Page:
U.S. investigators searching for the remains of two CIA pilots killed in a plane crash 50 years ago in China's northeast said Monday they found wreckage but no bodies. 

An aging witness led the U.S. Army team to a crash site, and officials planned to test debris found there to see if it was from the C-47 that was shot down on Nov. 29, 1952, during a mission to pick up an anti-communist Chinese agent. 

Team members said they would take the debris and photos and measurements of the site back to the United States for study, and decide later whether to continue the search in China. 

"We will need more investigation," said Aaron Lehl, a civilian analyst for the eight-member team from the U.S. Army's Central Identification Laboratory in Hawaii. 

Lehl said he knew of no other American planes missing in that hilly, wooded area. So if the debris is shown to be U.S.-made aircraft parts, "then we are very hopeful that this is the aircraft that went down on that evening," he said at a news conference at the U.S. Embassy in Beijing. 

The team searched for shallow graves where a 78-year-old Chinese villager said he helped to bury the badly burned bodies of the pilots near the crash site, but "we did not find any remains," said Franklin Damann, an anthropologist. 

The CIA plane was shot down near the North Korean border in the region formerly known as Manchuria. Its pilots — Robert C. Snoddy of Eugene, Ore., and Norman A. Schwartz of Louisville, Ky. — were killed and two CIA officers aboard who survived the crash were captured and spent two decades in Chinese prisons. 

John T. Downey of Connecticut and Richard G. Fecteau were held until President Nixon publicly acknowledged they were CIA officers.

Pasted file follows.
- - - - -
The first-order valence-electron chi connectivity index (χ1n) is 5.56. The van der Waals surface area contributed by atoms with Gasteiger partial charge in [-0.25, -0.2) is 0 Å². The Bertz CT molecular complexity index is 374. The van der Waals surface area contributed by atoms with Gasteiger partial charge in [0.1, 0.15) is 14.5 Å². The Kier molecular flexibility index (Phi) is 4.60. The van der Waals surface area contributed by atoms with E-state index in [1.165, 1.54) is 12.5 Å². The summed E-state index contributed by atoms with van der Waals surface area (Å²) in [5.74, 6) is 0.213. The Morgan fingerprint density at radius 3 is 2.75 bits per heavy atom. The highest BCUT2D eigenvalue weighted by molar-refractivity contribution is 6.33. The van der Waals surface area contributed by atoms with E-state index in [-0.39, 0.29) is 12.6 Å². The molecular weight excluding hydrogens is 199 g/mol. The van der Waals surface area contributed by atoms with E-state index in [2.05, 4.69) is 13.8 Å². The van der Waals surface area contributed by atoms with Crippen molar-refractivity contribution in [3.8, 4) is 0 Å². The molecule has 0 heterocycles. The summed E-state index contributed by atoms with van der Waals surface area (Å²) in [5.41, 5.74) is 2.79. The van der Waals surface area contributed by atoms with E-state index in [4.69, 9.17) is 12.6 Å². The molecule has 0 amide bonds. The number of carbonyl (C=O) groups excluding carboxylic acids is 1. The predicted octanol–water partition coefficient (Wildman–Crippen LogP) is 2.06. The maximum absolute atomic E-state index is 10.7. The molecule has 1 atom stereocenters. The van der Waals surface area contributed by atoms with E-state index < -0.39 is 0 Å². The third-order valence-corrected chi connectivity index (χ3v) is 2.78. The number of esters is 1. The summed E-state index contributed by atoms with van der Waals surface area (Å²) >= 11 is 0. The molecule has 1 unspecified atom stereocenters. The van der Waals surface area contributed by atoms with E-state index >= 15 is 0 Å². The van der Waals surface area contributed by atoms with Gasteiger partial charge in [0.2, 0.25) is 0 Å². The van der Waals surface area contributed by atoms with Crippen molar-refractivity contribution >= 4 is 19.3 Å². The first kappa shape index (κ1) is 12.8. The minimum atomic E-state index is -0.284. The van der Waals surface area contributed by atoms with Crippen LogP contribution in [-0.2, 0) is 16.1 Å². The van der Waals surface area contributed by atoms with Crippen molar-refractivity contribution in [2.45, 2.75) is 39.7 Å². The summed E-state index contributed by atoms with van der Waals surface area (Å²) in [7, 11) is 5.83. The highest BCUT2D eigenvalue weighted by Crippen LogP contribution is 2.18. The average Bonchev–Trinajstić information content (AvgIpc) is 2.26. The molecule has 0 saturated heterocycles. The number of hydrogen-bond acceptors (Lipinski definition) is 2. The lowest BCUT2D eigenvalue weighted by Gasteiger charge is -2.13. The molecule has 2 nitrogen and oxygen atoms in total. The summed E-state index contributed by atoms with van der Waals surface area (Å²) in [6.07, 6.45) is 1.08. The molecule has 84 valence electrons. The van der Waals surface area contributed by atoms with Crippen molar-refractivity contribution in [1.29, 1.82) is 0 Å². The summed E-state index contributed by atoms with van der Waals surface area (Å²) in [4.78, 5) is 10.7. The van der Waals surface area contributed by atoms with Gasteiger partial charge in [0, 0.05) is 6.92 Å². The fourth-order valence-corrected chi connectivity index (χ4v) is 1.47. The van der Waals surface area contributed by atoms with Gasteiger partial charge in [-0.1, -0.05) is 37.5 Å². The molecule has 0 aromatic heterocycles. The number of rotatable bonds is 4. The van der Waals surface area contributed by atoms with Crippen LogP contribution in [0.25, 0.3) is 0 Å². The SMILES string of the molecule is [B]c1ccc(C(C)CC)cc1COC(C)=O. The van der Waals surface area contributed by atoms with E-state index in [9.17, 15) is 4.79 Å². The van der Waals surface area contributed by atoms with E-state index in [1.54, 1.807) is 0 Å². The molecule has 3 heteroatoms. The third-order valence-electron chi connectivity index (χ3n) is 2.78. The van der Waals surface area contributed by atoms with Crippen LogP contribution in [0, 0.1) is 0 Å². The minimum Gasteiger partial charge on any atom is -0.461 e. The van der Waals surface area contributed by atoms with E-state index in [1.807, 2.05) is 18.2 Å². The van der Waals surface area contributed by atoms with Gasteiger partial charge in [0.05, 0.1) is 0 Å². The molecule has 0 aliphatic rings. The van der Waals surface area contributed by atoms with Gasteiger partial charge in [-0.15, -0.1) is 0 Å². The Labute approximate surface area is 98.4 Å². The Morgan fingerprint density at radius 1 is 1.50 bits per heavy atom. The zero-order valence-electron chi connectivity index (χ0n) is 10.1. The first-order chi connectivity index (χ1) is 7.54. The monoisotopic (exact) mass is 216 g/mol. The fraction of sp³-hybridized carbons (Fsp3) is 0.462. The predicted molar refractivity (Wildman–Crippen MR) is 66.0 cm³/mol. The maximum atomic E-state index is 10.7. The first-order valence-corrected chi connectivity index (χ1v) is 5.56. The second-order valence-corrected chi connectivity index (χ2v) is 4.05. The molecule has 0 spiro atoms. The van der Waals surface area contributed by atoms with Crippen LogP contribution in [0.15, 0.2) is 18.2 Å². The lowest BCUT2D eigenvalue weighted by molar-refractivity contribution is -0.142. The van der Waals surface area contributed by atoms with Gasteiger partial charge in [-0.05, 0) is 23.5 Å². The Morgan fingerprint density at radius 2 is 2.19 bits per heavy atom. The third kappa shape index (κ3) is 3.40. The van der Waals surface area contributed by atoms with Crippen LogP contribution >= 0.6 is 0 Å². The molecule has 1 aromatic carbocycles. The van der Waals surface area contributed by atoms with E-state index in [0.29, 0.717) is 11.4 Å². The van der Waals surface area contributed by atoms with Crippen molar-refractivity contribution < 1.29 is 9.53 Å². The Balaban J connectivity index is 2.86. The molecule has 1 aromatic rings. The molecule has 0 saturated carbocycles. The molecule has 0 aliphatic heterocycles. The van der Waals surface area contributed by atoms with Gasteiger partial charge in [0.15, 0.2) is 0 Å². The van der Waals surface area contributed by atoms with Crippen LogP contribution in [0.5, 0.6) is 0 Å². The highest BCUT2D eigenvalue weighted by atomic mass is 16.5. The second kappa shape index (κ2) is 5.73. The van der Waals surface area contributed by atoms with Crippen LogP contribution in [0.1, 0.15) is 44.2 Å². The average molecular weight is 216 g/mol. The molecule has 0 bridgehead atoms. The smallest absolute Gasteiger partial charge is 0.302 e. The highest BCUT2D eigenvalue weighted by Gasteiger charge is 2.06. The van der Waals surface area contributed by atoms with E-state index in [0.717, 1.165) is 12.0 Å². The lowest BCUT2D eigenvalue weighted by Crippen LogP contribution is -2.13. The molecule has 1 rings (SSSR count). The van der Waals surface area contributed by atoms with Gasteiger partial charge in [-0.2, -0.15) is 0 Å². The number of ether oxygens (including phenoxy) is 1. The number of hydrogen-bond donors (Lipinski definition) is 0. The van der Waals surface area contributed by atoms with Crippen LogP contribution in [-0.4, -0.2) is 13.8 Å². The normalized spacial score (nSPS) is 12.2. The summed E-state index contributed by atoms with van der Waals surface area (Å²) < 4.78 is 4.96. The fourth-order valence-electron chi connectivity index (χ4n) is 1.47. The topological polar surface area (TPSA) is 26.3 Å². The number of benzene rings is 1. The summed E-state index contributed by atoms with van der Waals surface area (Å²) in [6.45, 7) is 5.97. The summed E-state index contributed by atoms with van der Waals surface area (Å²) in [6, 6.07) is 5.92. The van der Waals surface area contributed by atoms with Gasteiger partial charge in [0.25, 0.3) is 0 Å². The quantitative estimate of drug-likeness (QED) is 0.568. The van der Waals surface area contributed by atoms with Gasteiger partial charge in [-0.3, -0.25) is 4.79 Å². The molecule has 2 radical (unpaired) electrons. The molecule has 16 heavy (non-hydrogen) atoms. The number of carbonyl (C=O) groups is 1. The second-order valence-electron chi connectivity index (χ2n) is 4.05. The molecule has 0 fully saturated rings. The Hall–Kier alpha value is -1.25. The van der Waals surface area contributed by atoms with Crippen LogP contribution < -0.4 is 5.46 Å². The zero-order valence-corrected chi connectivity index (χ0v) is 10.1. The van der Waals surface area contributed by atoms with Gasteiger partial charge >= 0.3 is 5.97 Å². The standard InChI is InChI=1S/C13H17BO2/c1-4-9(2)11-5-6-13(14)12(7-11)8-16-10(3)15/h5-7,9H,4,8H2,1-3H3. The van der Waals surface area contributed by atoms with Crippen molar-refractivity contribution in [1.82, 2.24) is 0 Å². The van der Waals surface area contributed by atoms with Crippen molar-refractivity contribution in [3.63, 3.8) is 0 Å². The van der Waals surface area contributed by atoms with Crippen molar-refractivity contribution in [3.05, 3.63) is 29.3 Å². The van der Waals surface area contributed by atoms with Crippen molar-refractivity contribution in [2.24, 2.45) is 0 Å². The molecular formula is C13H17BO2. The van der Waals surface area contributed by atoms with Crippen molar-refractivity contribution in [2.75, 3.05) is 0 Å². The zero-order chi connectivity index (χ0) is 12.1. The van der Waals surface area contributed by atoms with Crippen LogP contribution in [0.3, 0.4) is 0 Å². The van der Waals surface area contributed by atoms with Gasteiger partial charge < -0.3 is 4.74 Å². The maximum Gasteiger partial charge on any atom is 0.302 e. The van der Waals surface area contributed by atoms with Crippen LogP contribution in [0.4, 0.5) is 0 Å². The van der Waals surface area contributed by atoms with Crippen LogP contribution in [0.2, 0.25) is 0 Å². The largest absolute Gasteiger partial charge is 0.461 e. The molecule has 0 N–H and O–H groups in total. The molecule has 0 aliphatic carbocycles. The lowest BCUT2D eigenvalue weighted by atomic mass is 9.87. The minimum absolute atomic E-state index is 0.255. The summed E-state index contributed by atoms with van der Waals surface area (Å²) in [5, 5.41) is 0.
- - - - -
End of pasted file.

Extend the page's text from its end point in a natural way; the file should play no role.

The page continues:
Chinese and U.S. forces were fighting on opposing sides in the Korean War, and the CIA was trying to undermine the fledgling Chinese communist government. 

The CIA plane took off from an airfield near Seoul, South Korea, and had dropped "extraction equipment" — poles that the plane would use to pick up the Chinese agent, Lehl said. He said the plane circled for about 45 minutes and was coming in for the agent when Chinese forces hit it with .50-caliber machine gun fire. 

Lehl said he didn't have any information about the identity or fate of the Chinese agent. 

The U.S. team began their search early last week and worked through the weekend. They were guided to the site by the villager who they said was the last survivor of a group that arrived about six hours after the crash and buried the pilots' bodies. 

The team had to cross a rushing, rain-swollen stream using a sling chair strung on a cable set up by Chinese authorities. They said the Chinese farmer was too frail to cross the stream, but was close enough to point out the crash site. 

"We did find ... a nice tight pocket of 20 [to] 30 meters of aircraft wreckage," said Damann. 

The team used metal detectors to search a 300-square-foot area and dug test pits looking for debris, he said. 

Damann said none of the items found bore any serial numbers that would confirm it was from a C-47 or markings from the aircraft manufacturer, McDonnell Douglas. 

China's agreement to let the U.S. Defense Department to search the site was the first time that Beijing has cooperated on a search for the remains of Americans who died in China during the Cold War. 

Foreign Ministry spokesman Liu Jianchao said this month that China decided to permit the search to promote "friendship between the two peoples and in a humanitarian spirit." 

The Pentagon and advocates for the missing hope that China will provide more information about the fate of others, including U.S. soldiers captured by Chinese troops during the 1950-53 Korean War. An estimated 8,100 U.S. servicemen are missing from that war. 

About 20 Americans who disappeared in China during the Cold War are still missing, according to Benjamin Wong, a member of the search team and an official of the Pentagon's office for prisoners of war and soldiers missing in action.